Courage and Freud: You can’t refute Freud

One friend thought no one would commit to celibacy unless he didn’t like sex.

In my previous post, I discussed neo-Freudian accounts of homosexuality, which consider an affective lack or a failure to achieve full masculinity, and also attempted to show ways in which such accounts are problematic from a Catholic perspective. In this post, I will discuss how such accounts are nonetheless nearly impossible to refute.

The prevalence of neo-Freudian psychology and associated “cures” within Catholicism no longer surprises me. Commitment to conversion therapy persists. And it will continue to persist. Because the “lesser man” causal theory of homosexuality is based on an anthropology, rather than any sort of actual data, it is nearly impossible to refute. It holds an interior logic that is self-supporting, such that adherents can hold it regardless of external probing. They dwell within that logic and feel no need to look outside of it.

I had a friend in college who held the view that no one would commit to celibacy unless he or she didn’t like sex. So the friend asserted that people with such a commitment were just people who didn’t like sex. Like the narcissistic or “lesser man” accounts of homosexuality, there was no way to prove my friend’s account of celibacy wrong. A priest might argue that he had had sex in a past life and enjoyed it, but my friend could have responded, “You just thought you enjoyed it, but you didn’t really. Otherwise, you wouldn’t have committed to celibacy.”

Based on my friend’s knowledge and experience, that account of celibacy just made the most sense. And no one could prove her wrong, because the only proof was personal account, which she could dismiss as mistaken and self-deceived. Both my friend’s account of celibacy and the Freudian accounts of homosexuality, if promoted by enough by people in sufficient authority, hold the power to sway others to rethink themselves (even mistakenly) and to accept that interior logic in denial of their own actual experiences. They become beholden to this logic, in a partial rejection of themselves that they will be unable to escape. (We certainly do this in other areas of our life, when it comes to understanding our desires.) And others will be unable to hear them, if they have motives to paint over the experiences of victims, enabling manipulators and abusers to continue their work.

Gay Catholics are especially susceptible to the narcissistic and “lesser man” accounts of homosexuality because we often grew up in contexts where homosexuality was considered gross and evil, where we wanted to be like the other guys who objectified women and felt that something was lacking because we were missing out. We didnt’t want our same-sex desires to be real, so a theory saying they aren’t real was very attractive. And theories pointing out poor parental relationships were especially compelling, because as boys we often struggled in our relationships with our own fathers (though, looking back, I think I actually had a pretty good relationship with my dad). What we didn’t realize at the time is that nearly every boy struggles to relate to his father, gay or straight. But before many of us could consider opposing viewpoints or the ways in which our fears and anxieties were just the experiences of all guys to some degree, we became beholden to the ideologies of the late twentieth century.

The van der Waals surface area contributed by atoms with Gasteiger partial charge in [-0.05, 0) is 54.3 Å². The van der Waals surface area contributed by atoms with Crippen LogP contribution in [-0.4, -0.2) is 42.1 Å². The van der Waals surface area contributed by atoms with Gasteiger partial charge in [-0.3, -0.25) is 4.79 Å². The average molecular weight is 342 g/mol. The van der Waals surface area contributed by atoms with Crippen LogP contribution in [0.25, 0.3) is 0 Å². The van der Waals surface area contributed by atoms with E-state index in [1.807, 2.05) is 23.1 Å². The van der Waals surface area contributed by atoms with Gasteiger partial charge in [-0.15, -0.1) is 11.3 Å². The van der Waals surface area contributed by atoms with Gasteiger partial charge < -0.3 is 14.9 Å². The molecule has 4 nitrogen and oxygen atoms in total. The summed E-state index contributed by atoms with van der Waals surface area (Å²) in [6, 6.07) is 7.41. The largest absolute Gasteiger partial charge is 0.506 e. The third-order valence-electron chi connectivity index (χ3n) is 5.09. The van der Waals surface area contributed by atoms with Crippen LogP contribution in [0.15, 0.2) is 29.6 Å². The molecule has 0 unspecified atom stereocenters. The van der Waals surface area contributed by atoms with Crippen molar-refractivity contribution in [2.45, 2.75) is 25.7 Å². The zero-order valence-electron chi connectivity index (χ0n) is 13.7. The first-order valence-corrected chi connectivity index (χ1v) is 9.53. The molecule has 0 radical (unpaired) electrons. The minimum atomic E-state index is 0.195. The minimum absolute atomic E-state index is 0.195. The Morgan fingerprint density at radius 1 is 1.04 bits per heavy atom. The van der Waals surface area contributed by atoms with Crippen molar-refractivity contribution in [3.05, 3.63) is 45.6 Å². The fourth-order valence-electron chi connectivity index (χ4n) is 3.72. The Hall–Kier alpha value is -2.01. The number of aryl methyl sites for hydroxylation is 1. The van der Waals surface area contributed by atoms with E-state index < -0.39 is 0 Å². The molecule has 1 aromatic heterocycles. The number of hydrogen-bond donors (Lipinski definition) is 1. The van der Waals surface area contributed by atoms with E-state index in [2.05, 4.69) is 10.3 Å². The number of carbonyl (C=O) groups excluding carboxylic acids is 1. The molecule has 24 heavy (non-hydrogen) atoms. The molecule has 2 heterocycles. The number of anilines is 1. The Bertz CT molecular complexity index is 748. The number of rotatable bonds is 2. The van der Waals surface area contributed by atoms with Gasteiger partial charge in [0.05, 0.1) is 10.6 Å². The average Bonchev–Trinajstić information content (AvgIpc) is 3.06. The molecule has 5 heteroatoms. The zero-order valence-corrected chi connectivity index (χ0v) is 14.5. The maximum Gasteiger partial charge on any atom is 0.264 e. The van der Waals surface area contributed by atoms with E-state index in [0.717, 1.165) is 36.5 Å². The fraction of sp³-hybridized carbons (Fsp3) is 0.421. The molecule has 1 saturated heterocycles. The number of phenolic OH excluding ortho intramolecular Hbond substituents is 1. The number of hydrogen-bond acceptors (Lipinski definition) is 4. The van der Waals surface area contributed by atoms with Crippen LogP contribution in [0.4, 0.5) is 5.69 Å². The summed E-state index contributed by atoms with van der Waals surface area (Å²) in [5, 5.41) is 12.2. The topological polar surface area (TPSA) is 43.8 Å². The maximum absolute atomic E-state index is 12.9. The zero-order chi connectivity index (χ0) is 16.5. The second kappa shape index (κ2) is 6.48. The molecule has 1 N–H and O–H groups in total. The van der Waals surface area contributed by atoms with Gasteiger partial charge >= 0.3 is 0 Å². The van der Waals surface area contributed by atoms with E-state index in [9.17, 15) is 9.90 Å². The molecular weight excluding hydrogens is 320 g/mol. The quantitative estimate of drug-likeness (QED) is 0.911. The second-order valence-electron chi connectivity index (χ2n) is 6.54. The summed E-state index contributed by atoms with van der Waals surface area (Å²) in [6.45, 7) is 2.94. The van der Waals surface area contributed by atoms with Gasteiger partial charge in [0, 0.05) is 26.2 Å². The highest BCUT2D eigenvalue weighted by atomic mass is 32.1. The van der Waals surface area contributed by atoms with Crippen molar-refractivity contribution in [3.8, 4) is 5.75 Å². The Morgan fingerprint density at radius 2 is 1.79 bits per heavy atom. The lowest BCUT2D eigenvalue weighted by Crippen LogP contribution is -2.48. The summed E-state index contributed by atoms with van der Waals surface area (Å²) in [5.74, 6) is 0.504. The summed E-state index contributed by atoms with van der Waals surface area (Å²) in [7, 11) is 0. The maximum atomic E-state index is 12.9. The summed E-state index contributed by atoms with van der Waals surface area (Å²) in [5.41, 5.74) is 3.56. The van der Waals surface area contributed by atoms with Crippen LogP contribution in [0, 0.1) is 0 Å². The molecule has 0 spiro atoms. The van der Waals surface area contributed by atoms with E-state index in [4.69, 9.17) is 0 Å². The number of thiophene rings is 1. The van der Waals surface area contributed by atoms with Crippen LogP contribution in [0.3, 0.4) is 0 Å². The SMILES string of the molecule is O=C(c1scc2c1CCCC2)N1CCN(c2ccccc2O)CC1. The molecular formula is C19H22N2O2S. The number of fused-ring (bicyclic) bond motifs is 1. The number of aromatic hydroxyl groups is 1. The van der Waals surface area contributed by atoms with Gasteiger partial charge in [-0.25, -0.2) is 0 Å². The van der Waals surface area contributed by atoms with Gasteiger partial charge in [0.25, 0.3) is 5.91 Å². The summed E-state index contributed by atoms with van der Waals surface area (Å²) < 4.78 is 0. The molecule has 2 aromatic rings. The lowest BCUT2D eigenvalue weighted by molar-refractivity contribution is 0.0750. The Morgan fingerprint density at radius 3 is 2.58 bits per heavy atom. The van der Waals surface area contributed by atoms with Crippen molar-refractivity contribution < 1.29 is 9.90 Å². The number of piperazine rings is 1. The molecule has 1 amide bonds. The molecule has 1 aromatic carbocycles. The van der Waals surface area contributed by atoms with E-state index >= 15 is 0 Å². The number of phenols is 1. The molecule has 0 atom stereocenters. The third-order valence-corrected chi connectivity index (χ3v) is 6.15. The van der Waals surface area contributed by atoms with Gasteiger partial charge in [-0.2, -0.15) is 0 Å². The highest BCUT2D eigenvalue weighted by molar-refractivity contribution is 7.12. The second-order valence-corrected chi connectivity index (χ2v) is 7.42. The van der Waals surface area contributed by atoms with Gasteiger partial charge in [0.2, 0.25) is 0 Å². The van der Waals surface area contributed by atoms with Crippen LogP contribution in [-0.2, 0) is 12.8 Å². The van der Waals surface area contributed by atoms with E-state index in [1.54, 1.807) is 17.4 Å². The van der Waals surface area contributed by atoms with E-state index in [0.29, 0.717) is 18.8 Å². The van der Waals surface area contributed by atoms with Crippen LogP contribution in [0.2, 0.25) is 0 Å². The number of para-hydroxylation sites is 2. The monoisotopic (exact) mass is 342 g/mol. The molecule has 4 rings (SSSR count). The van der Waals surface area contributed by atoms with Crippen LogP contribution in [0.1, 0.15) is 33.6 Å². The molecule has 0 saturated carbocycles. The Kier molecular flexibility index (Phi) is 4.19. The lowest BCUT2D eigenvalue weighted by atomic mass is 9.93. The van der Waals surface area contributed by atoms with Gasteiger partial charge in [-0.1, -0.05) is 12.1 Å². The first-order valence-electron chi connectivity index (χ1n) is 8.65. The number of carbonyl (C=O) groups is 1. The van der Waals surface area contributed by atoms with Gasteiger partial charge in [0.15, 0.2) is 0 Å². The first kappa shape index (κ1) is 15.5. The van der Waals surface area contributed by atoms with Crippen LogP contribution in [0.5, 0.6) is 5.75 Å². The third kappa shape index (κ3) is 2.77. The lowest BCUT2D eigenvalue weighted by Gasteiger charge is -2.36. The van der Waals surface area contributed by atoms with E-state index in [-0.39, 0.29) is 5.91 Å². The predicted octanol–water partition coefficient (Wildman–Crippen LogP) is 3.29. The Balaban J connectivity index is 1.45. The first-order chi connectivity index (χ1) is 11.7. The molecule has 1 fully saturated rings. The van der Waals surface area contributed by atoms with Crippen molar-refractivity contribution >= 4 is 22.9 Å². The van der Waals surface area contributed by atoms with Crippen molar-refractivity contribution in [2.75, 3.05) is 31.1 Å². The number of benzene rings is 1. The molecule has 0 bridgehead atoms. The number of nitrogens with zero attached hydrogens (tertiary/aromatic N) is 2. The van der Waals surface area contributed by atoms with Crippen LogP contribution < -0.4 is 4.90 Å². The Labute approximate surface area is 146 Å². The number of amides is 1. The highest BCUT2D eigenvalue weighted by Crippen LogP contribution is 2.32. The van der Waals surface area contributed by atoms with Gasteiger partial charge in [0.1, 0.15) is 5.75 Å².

Those not beholden to such logic, however, can probe into its claims and consider them against other realms of knowledge. For example, social science has shown reparative therapy efforts to be overblown, and history has seen these efforts propped up in order to facilitate abuse and sexual exploitation by its proponents. Theology might consider the anthropology of “heterosexual potential” against the vision of sexuality presented by Aquinas and others.

One possibility for the future

The danger, however, is that we will be unable to do such probing. And in considering the possible consequences, the clergy abuse crisis may be instructive. Consider one claim made against victims of abuse when they originally came forward: “He wouldn’t do that! He’s a priest!” One can easily see the internal logic of the statement and how it can withstand historical claims. If one really believes that priests wouldn’t abuse because they are priests, one holds a anthropological claim, a claim that is used to evaluate data, whereas those of us with hindsight might use the data to evaluate that anthropological claim. Unfortunately, we made the switch too late. [1]

I worry that many in power in the Church are doing this again. If so, it may take many years before the victims realize what’s been done to them, and learn how to speak.

In tomorrow’s post, I will discuss what the John Jay Report might teach us about the Courage Handbook.

More in this series on Courage and Freud:


[1] I don’t mean to present an empiricist view, suggesting that theology and philosophy must be proven via scientistic data before they can be accepted. But I do mean to say that scientific explorations and discoveries should help to inform our view of the world and all its complexity.

4 comments on “Courage and Freud: You can’t refute Freud

  1. Pingback: Courage and Freud: Are homosexuals just lesser men? – A Blog by Chris Damian

  2. Pingback: Courage and Freud: The John Jay Report – A Blog by Chris Damian

  3. Pingback: Courage and Freud: Why is Catholicism committed to a Freudian ministry for homosexuals? – A Blog by Chris Damian

  4. Pingback: Courage and Freud: So what can be done? – A Blog by Chris Damian

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